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Lessons Learned from Aquifer Storage and Recovery (ASR) Systems in the United States

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DOI: 10.4236/jwarp.2014.617146    5,472 Downloads   7,559 Views Citations


This paper is the result of a survey and analyses of available data from 204 Aquifer Storage and Recovery (ASR) sites in the United States. This ASR site survey included all active and inactive sites and collected both operational and construction details. The inactive sites are of particular interest here because these are the projects from which valuable lessons can often be learned. The intent of this paper is to examine the reasons for those projects that are terminated. Statistical analyses indicated that there were factors associated with terminated ASR projects: general geographic location (e.g., region), operational issue, storage cycle, casing material, and injection formation. The injection formation involves local geology and aquifer characteristics (i.e., whether the aquifer is leaky and/or unconfined, and if water can be displaced to surface water bodies or adjacent aquifers). Operational problems associated with inactive projects include well clogging, metals mobilization, a low percentage of recovery for injected water, and disinfection byproducts in the recovered water.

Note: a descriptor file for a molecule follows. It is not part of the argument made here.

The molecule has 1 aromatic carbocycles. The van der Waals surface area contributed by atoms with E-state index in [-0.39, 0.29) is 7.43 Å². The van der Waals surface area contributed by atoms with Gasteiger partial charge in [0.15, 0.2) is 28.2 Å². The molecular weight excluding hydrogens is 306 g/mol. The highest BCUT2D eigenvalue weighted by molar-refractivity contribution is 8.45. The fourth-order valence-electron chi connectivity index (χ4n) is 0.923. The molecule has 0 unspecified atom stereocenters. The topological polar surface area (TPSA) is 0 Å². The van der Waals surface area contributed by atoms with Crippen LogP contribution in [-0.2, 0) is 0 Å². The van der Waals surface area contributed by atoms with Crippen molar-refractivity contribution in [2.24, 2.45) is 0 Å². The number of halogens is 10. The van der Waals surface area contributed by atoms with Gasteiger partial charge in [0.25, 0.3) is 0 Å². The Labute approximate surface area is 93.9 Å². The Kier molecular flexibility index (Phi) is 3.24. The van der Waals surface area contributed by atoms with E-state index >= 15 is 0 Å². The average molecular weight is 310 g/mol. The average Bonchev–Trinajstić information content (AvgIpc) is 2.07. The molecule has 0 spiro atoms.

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Bloetscher, F. , Sham, C. , Danko III, J. and Ratick, S. (2014) Lessons Learned from Aquifer Storage and Recovery (ASR) Systems in the United States. Journal of Water Resource and Protection, 6, 1603-1629. doi: 10.4236/jwarp.2014.617146.

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